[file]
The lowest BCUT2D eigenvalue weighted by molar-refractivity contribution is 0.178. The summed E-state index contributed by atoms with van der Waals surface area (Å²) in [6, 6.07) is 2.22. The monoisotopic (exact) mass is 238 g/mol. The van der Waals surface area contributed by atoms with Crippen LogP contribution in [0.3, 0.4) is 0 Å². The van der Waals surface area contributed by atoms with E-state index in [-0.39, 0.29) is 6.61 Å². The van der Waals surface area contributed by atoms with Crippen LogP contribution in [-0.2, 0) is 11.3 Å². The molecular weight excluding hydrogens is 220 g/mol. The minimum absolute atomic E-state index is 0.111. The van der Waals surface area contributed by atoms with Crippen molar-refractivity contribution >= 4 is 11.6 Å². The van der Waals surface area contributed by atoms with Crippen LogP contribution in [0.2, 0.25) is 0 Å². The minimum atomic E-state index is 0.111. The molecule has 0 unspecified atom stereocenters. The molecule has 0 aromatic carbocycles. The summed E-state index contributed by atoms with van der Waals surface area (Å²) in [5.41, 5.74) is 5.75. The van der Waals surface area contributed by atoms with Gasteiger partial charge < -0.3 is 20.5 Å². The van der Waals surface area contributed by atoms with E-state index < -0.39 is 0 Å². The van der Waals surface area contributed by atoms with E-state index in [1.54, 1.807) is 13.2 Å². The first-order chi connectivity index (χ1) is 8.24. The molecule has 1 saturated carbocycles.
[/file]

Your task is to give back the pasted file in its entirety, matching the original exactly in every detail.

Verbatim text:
The lowest BCUT2D eigenvalue weighted by molar-refractivity contribution is 0.178. The summed E-state index contributed by atoms with van der Waals surface area (Å²) in [6, 6.07) is 2.22. The monoisotopic (exact) mass is 238 g/mol. The van der Waals surface area contributed by atoms with Crippen LogP contribution in [0.3, 0.4) is 0 Å². The van der Waals surface area contributed by atoms with E-state index in [-0.39, 0.29) is 6.61 Å². The van der Waals surface area contributed by atoms with Crippen LogP contribution in [-0.2, 0) is 11.3 Å². The molecular weight excluding hydrogens is 220 g/mol. The minimum absolute atomic E-state index is 0.111. The van der Waals surface area contributed by atoms with Crippen molar-refractivity contribution >= 4 is 11.6 Å². The van der Waals surface area contributed by atoms with Crippen LogP contribution in [0.2, 0.25) is 0 Å². The minimum atomic E-state index is 0.111. The molecule has 0 unspecified atom stereocenters. The molecule has 0 aromatic carbocycles. The summed E-state index contributed by atoms with van der Waals surface area (Å²) in [5.41, 5.74) is 5.75. The van der Waals surface area contributed by atoms with Gasteiger partial charge < -0.3 is 20.5 Å². The van der Waals surface area contributed by atoms with E-state index < -0.39 is 0 Å². The van der Waals surface area contributed by atoms with E-state index in [1.54, 1.807) is 13.2 Å². The first-order chi connectivity index (χ1) is 8.24. The molecule has 1 saturated carbocycles.